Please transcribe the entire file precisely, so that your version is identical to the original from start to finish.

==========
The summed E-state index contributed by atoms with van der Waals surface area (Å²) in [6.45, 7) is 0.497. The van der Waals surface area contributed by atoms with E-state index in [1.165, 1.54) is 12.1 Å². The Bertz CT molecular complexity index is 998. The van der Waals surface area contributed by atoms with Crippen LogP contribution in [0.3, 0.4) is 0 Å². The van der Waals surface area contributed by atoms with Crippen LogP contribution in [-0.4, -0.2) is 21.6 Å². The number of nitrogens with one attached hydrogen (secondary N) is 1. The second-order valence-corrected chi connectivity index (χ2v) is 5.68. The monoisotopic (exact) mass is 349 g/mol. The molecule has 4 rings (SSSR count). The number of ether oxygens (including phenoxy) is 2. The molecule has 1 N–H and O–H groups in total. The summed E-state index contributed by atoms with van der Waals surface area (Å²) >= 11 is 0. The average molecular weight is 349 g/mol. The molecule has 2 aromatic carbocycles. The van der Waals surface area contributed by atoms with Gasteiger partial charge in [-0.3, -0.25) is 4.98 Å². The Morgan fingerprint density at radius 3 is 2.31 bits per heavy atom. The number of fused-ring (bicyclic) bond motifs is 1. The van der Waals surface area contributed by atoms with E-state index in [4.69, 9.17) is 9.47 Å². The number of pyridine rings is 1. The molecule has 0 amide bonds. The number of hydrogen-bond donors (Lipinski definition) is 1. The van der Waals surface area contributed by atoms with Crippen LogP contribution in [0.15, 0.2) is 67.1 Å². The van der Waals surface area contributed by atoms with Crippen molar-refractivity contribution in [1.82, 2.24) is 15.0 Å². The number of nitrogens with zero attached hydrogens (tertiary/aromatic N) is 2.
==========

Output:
The summed E-state index contributed by atoms with van der Waals surface area (Å²) in [6.45, 7) is 0.497. The van der Waals surface area contributed by atoms with E-state index in [1.165, 1.54) is 12.1 Å². The Bertz CT molecular complexity index is 998. The van der Waals surface area contributed by atoms with Crippen LogP contribution in [0.3, 0.4) is 0 Å². The van der Waals surface area contributed by atoms with Crippen LogP contribution in [-0.4, -0.2) is 21.6 Å². The number of nitrogens with one attached hydrogen (secondary N) is 1. The second-order valence-corrected chi connectivity index (χ2v) is 5.68. The monoisotopic (exact) mass is 349 g/mol. The molecule has 4 rings (SSSR count). The number of ether oxygens (including phenoxy) is 2. The molecule has 1 N–H and O–H groups in total. The summed E-state index contributed by atoms with van der Waals surface area (Å²) >= 11 is 0. The average molecular weight is 349 g/mol. The molecule has 2 aromatic carbocycles. The van der Waals surface area contributed by atoms with Gasteiger partial charge in [-0.3, -0.25) is 4.98 Å². The Morgan fingerprint density at radius 3 is 2.31 bits per heavy atom. The number of fused-ring (bicyclic) bond motifs is 1. The van der Waals surface area contributed by atoms with E-state index in [4.69, 9.17) is 9.47 Å². The number of pyridine rings is 1. The molecule has 0 amide bonds. The number of hydrogen-bond donors (Lipinski definition) is 1. The van der Waals surface area contributed by atoms with Crippen LogP contribution in [0.15, 0.2) is 67.1 Å². The van der Waals surface area contributed by atoms with Crippen molar-refractivity contribution in [1.82, 2.24) is 15.0 Å². The number of nitrogens with zero attached hydrogens (tertiary/aromatic N) is 2.